Reading has many advantages for children: it develops skills, increases intelligence and stimulates the imagination. Despite the benefits, reading can still become an expensive hobby.
Fortunately, there are ways to get new, used, and even virtual books without paying a cent. Here’s how to get free children’s books.
How to get physical copies of children’s books for free
1. Find a small free library
Little Free Library is a non-profit organization that has built a large network of book exchange boxes across the country. These boxes are located in convenient neighborhood locations such as parks, front yards, and lobbies.
Children and adults can take a book out of the box or leave one to share. In many communities, however, the libraries are primarily aimed at children. Use the Small free library card to search for places near you.
2. Check your local library
Borrow in the children’s section of your public library. In many library systems, users can request books from other branches, which opens up a wider range of choices. Some libraries also have giveaways for books on occasion, so it’s worth asking a librarian about giveaways.
3. Sign up for Dolly Parton’s Imagination Library
Dolly Parton’s imagination library, founded by the music legend himself, sends out a free book every month to children from birth to the age of five. Adults can register online on behalf of children. However, the program is not available everywhere. Check the website for location details.
4. Explore online marketplaces and community groups
Search the “Free Stuff” pages on sites like Craigslist and Facebook Marketplace. You can often find a treasure trove of children’s books that people are giving away. Another great way to discover free children’s books in your city: join parent or neighborhood groups on social networks like Facebook and Nextdoor. You can also check the Freecycle Network, an online merchandise recycling forum, to see if something is up for grabs in your area.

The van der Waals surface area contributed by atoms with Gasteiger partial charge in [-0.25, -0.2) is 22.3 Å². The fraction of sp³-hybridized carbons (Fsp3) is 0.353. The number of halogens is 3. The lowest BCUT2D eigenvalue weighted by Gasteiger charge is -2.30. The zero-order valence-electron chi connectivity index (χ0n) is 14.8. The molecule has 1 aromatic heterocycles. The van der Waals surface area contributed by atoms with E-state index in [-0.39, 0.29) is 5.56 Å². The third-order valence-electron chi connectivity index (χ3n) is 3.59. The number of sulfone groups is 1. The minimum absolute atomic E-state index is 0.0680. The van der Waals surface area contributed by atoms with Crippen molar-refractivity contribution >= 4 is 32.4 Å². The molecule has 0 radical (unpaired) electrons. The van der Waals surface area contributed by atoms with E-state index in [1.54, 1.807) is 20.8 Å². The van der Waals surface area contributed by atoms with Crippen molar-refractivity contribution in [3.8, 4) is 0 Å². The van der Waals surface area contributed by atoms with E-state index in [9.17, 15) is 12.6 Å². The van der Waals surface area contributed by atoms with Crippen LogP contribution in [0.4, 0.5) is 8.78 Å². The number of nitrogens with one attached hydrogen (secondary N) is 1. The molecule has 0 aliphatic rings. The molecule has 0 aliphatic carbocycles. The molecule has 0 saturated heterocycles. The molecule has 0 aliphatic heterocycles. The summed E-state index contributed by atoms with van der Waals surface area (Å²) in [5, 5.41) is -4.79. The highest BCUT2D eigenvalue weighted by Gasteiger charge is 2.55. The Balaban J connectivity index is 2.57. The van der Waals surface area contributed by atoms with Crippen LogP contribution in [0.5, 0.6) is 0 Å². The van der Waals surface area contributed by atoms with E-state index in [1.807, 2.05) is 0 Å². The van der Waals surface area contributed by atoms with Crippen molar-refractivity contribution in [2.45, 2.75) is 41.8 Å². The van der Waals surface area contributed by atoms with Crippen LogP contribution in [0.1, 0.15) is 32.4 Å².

5. Participate in the Barnes & Noble Summer Reading Program
This Barnes & Noble program usually takes place in the summer and rewards children with a giveaway for reading eight books. Here’s how it works: Download the Barnes & Noble Summer Reading Journal online or ask for one in stores. Children type in the name of each book they read and what they liked about it. They can then take the finished diary to a Barnes & Noble store and choose a free book from a list in the diary.
The program is open to children in grades 1 to 6 and can also be extended to older children.
Where to find free online books, e-books and audiobooks for children
6. Sign in to your library’s website
With a library card, you will likely have access to free audiobooks and e-books through your library’s website or through partner services like Hoopla Digital and OverDrive. With a compatible device, you can borrow works from these digital collections for a set number of days, just like you would a normal library book.
7. Try Project Gutenberg
Gutenberg project is a free online library with more than 60,000 e-books. According to the website, it mainly contains “older works for which US copyright law has expired”. You can browse different genres under the “Children’s Book Shelf” where you can find titles like “Peter Pan” and “The Tale of Peter Rabbit”.
8. Listen to Audible Stories
Audible started Audible stories to help families cope with school closings during the pandemic. The collection offers a mix of educational and entertaining stories for children in multiple languages. Listeners can stream audiobooks for free on a computer, phone, or tablet without the need to sign in.
9. Check out LibriVox
LibriVox is a site that compiles audiobook versions of publicly available works. It draws content primarily from the Gutenberg project and relies on volunteers reading aloud and recording the audio. LibriVox has 15,000 books and counts to listen to or download for free, including plenty of options for kids.